H.D.S. Greenway: Whitewashing the Founding Fathers
His story is the story of thousands of blacks in the 13 American Colonies who rallied to the British lines during the Revolutionary War because they believed that is where freedom lay. It is a tale not often told in the United States, where, if blacks are mentioned at all, it has most often been in the context of blacks and whites together fighting against the tyranny of King George.
In America, Crispus Attucks, who fell to British bullets in the Boston Massacre of 1770, is celebrated here while Newton Prince, a Boston barber who testified on behalf of the British soldiers who shot Attucks, is not. The ''redcoats" were acquitted, with the help of their lawyer, John Adams. Prince, however, was tarred and feathered by indignant Bostonians.
When the war came, Prince, not surprisingly, joined the British side. Later, when the British began to actively recruit blacks by promising them freedom, thousands followed Prince into the King's service -- not only slaves, but freed men too....
The Founding Fathers of the United States knew well the double standard embedded in the liberty they preached. Patrick ''give-me-liberty-or-give-me-death" Henry admitted that he might be against holding slaves in principle, but ''I'm drawn along by the general inconveniency of living without them."
Schama wondered aloud how his book would be received in America. For although there are plenty of books critical about this or that aspect of American history, by in large the Founding Fathers have been deified in this country. Schama joked that he would not look good in an orange Guantanamo jumpsuit.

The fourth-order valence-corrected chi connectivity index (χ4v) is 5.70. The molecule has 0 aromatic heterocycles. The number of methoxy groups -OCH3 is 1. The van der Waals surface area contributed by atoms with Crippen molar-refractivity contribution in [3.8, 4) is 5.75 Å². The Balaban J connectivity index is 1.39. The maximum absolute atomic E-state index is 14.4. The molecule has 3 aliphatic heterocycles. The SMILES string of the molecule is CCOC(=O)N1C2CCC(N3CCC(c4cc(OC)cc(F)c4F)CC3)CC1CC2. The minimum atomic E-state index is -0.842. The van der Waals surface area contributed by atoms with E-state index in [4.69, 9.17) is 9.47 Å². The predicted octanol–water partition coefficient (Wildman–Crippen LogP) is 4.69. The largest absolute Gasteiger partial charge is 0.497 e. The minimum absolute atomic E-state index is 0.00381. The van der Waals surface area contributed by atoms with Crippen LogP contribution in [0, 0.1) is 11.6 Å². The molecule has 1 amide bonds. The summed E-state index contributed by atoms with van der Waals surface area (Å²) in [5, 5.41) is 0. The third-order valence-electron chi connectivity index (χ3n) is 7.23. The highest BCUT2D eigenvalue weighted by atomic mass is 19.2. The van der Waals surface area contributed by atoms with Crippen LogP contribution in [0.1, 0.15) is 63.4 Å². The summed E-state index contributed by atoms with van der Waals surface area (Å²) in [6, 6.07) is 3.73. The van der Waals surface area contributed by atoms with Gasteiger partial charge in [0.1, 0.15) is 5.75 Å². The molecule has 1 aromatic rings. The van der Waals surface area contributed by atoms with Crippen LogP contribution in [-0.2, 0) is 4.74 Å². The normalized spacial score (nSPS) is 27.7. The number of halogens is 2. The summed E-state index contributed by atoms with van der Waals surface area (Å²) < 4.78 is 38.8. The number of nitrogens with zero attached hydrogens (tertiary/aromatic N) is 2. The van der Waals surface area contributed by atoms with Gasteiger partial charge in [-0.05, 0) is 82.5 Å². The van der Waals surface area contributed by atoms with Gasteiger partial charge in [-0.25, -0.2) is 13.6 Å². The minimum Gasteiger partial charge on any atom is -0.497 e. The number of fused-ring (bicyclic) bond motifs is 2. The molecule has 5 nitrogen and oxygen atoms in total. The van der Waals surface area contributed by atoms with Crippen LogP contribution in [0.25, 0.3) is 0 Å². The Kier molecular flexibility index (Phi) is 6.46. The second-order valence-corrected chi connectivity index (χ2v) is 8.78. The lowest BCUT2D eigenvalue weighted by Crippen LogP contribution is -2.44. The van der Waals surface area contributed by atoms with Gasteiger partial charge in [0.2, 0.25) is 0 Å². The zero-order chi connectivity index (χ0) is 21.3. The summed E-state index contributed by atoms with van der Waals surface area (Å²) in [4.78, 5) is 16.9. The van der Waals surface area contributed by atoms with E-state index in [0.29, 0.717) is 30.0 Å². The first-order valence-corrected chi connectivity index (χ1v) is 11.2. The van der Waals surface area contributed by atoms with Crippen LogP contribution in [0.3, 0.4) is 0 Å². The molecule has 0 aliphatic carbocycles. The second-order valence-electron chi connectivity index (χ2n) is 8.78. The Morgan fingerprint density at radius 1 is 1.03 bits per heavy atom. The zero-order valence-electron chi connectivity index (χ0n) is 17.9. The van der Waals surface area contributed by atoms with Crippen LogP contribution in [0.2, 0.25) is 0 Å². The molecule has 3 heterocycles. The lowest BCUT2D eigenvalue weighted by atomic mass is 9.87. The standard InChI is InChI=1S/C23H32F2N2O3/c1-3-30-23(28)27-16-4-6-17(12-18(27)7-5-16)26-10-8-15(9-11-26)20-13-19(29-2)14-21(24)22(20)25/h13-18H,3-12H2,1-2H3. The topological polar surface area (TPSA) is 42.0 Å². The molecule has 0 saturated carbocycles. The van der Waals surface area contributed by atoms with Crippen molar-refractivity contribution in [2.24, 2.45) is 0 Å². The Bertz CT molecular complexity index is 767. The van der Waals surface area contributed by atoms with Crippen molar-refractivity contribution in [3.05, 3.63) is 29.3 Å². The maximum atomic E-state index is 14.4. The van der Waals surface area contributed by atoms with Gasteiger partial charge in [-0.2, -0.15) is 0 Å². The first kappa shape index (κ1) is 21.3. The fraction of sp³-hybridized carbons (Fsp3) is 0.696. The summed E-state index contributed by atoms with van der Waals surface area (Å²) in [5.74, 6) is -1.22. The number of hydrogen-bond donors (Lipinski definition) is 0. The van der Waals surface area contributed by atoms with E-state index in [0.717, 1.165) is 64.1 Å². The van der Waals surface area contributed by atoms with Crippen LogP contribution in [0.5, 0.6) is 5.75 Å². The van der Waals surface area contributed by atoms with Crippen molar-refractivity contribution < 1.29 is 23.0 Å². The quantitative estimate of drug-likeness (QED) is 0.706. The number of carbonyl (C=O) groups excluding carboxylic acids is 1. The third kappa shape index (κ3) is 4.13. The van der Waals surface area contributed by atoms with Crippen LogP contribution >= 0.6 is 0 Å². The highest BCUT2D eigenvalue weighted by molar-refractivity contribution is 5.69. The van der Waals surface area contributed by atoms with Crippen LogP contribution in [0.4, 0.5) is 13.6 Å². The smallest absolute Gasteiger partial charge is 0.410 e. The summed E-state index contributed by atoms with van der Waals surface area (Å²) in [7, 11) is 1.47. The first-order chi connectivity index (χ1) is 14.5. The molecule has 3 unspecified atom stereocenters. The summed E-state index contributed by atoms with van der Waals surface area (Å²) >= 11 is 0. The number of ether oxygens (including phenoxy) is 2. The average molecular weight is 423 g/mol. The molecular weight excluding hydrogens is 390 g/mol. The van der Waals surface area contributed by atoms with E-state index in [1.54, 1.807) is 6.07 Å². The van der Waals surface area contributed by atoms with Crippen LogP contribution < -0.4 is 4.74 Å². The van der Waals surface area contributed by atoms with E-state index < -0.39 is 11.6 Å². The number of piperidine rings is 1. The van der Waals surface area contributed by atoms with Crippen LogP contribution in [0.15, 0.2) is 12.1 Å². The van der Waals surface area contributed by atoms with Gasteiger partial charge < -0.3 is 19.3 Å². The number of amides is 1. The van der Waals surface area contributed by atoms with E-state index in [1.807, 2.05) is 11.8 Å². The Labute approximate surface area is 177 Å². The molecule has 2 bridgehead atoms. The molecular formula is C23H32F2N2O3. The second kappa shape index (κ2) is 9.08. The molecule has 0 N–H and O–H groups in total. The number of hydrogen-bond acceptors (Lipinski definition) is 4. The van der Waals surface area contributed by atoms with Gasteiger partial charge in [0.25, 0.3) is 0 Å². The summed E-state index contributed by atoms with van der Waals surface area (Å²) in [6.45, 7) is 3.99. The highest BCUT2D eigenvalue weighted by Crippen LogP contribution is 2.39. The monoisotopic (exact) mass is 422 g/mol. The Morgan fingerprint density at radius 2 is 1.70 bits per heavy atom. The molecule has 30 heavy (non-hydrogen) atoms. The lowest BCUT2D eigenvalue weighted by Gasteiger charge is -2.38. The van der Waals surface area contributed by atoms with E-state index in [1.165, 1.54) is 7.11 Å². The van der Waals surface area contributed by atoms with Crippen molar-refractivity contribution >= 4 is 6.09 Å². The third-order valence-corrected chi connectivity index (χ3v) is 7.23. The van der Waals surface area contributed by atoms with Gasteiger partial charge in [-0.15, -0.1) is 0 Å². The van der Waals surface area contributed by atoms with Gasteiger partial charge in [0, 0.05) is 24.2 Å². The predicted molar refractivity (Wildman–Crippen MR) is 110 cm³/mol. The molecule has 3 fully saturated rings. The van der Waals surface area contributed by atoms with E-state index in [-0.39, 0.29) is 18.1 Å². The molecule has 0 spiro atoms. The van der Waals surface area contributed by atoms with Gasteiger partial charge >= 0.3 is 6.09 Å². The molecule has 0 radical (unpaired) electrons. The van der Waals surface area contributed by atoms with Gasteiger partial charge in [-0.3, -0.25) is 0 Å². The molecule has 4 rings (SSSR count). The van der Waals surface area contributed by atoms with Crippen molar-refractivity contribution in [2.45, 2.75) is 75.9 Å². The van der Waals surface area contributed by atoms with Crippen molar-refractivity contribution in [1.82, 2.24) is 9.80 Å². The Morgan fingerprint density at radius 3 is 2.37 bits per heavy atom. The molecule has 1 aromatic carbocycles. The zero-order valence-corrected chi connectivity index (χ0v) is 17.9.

Do we Americans glorify our Founding Fathers too uncritically? Certainly, a great many biographies have been worshipful. Thucydides and Herodotus, the fathers of history, did not ''whitewash the past," Schama said. The story of the Peloponnesian wars ''is the story of a cock-up," he said.
Do we, as a nation of immigrants, need whitewashed founding legends to unite us? Do Americans, in these morally ambiguous times of Abu Ghraib, Guantanamo, and the secret prisons into which our prisoners disappear without trial or hope, long for heroes and heroic times? Perhaps Americans feel a need to hang on to the glory days of our national youth, when all our leaders were brilliant, brave, and beyond reproach, even if it is not always entirely true.
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david alexander - 5/7/2006
In November 1782, Britain and America signed a provisional treaty granting the former colonies their independence. As the British prepared for their final evacuation, the Americans demanded the return of American property, including runaway slaves, under the terms of the peace treaty. Sir Guy Carleton, the acting commander of British forces, refused to abandon black Loyalists to their fate as slaves. With thousands of apprehensive blacks seeking to document their service to the Crown, Brigadier General Samuel Birch, British commandant of the city of New York, created a list of claimants known as The Book of Negroes. Boston King and his wife, Violet, were among 3,000 to 4,000 African Americans Loyalists who boarded ships in New York bound for Nova Scotia, Jamaica, and Britain.
A Black Loyalist History Museum was established at Birchtown, and last month fell to arson.